Senate proposes funding increase to UM System

The proposed bill differs from a previous House budget, which would have cut MU funding significantly.

The Missouri Senate Appropriations Committee voted to increase funding to the UM System Monday, the exact opposite of the House of Representatives’ decision last month.

MU will avoid a cut to its base allocation and will only lose $1 million in taxpayer support for the administration.

Furthermore, the UM System as a whole will receive a $55.8 million increase in funding tied to performance, which Gov. Jay Nixon proposed last September. Nixon’s proposed increase was on the condition that all state universities would freeze tuition costs for the following year.

This spending proposal comes in light of a Missouri state revenues report, released April 4, which indicated that net year-to-date state revenue has increased 4.2 percent compared to revenue at this point in 2015.

The spending plan approved in the House was significantly different than the one proposed in the Senate. According to the Columbia Tribune, MU was allocated $434.6 million, with $5.7 million based on performance.

The spending plan approved in the House would have cut that funding to $426 million with no share in performance funding. That spending plan was approved in the wake of MU’s handling of race-based student protests in November, which gained national attention when the football team announced its intentions to refuse participation in any athletic activities pending the resignation of then-UM System president Tim Wolfe.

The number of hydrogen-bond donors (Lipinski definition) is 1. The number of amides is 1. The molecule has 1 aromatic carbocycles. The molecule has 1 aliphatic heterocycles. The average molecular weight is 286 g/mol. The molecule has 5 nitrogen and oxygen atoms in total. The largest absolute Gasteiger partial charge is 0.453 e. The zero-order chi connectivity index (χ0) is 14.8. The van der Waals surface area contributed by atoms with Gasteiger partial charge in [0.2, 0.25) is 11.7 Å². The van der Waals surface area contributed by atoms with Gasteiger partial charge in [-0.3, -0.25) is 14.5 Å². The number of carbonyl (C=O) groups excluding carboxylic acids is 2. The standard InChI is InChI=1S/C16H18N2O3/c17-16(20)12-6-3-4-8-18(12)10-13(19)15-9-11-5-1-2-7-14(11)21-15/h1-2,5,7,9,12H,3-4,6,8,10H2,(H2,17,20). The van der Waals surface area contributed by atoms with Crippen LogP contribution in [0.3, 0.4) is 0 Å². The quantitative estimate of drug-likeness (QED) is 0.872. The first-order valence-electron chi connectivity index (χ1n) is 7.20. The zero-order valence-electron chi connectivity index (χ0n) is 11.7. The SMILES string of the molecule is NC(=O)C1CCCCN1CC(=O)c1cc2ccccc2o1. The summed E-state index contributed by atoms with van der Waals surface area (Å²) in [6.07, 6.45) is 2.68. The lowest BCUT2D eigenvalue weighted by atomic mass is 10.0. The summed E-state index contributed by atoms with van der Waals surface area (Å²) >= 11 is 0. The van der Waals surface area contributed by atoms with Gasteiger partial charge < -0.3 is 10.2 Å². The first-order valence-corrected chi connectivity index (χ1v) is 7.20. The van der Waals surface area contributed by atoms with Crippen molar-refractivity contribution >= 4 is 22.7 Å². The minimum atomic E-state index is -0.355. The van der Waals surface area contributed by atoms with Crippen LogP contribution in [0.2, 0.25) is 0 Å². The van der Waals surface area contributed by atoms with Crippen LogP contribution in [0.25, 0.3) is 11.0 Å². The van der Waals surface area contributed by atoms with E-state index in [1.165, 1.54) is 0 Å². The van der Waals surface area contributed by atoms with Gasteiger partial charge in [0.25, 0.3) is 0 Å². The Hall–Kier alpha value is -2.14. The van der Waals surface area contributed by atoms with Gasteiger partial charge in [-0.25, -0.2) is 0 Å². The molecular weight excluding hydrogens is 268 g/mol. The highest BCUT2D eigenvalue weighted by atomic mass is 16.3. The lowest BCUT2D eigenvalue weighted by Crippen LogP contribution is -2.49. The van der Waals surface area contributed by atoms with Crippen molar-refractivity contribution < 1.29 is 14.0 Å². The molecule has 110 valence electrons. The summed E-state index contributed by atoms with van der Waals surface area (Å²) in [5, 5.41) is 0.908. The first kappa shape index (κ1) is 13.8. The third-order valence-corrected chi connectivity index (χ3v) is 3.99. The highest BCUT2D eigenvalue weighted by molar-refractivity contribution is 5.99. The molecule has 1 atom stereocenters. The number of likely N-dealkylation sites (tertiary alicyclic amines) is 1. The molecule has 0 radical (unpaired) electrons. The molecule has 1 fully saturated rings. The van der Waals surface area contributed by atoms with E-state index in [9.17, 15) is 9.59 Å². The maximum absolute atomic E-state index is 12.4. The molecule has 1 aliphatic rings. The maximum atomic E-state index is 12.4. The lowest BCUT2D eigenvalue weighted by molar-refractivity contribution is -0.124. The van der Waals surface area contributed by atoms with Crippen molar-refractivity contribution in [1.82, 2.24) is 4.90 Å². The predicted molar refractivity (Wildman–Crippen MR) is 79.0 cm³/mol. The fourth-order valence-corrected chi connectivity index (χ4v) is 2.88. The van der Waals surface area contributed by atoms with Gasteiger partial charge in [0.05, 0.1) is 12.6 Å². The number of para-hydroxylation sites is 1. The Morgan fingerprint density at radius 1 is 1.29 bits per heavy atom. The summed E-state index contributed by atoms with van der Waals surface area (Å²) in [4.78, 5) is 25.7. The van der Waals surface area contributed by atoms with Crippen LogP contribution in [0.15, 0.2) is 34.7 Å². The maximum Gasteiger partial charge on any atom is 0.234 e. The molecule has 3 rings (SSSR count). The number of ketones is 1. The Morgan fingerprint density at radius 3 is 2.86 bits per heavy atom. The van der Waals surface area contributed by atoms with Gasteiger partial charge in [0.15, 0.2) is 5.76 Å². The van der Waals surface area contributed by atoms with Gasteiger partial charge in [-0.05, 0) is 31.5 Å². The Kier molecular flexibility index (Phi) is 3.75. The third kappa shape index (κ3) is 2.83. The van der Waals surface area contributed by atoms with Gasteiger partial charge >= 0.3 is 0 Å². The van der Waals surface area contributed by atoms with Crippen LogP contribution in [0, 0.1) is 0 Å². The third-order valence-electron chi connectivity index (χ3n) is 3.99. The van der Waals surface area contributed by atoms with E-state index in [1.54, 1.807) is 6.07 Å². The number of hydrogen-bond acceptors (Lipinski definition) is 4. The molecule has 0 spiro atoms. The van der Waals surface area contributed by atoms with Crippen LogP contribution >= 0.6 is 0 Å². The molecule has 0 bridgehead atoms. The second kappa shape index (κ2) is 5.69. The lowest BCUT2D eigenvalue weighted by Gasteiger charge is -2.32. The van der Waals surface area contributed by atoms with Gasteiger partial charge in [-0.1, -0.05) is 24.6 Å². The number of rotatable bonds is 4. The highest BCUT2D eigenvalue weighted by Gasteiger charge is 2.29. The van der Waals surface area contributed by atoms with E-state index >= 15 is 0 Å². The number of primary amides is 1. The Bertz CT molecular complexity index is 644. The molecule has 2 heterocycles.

Supporters of reducing funding to MU cited the student protests during a committee hearing. Sen. Rob Schaaff, R-St. Joseph, proposed the $1 million cut to administration, as that would have been the amount forfeited by MU had the football team not participated in the scheduled game against BYU.

In a statement, Senate Appropriations Committee Chairman Kurt Schaefer, R-Columbia, said, “I don’t think anyone in this process wants to do anything negative to students who pay the tuition or the staff who cuts the grass.”

Having passed the Appropriations Committee, the bill now awaits a vote in the Senate.

Edited by Taylor Blatchford |

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